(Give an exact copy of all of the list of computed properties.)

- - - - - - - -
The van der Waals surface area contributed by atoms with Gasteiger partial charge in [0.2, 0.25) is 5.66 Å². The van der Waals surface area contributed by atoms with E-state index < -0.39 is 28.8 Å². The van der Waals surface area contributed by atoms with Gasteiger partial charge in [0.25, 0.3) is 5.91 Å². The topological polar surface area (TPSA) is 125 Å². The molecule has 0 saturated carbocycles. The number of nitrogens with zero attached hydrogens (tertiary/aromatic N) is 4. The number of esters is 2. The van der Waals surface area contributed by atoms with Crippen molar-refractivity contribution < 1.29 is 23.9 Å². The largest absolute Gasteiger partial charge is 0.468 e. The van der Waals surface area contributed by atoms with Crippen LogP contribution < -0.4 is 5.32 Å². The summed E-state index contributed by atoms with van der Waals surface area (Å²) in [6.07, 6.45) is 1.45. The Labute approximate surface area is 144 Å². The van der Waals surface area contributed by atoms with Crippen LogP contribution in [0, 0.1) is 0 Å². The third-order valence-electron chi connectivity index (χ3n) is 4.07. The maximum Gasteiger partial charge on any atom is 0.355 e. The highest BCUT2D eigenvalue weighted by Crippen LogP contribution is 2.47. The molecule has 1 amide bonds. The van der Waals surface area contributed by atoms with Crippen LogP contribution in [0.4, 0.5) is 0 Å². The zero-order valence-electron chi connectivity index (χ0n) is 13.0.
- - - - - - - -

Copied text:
The van der Waals surface area contributed by atoms with Gasteiger partial charge in [0.2, 0.25) is 5.66 Å². The van der Waals surface area contributed by atoms with E-state index < -0.39 is 28.8 Å². The van der Waals surface area contributed by atoms with Gasteiger partial charge in [0.25, 0.3) is 5.91 Å². The topological polar surface area (TPSA) is 125 Å². The molecule has 0 saturated carbocycles. The number of nitrogens with zero attached hydrogens (tertiary/aromatic N) is 4. The number of esters is 2. The van der Waals surface area contributed by atoms with Crippen molar-refractivity contribution < 1.29 is 23.9 Å². The largest absolute Gasteiger partial charge is 0.468 e. The van der Waals surface area contributed by atoms with Crippen LogP contribution < -0.4 is 5.32 Å². The summed E-state index contributed by atoms with van der Waals surface area (Å²) in [6.07, 6.45) is 1.45. The Labute approximate surface area is 144 Å². The van der Waals surface area contributed by atoms with Crippen LogP contribution in [0, 0.1) is 0 Å². The third-order valence-electron chi connectivity index (χ3n) is 4.07. The maximum Gasteiger partial charge on any atom is 0.355 e. The highest BCUT2D eigenvalue weighted by Crippen LogP contribution is 2.47. The molecule has 1 amide bonds. The van der Waals surface area contributed by atoms with Crippen LogP contribution in [0.4, 0.5) is 0 Å². The zero-order valence-electron chi connectivity index (χ0n) is 13.0.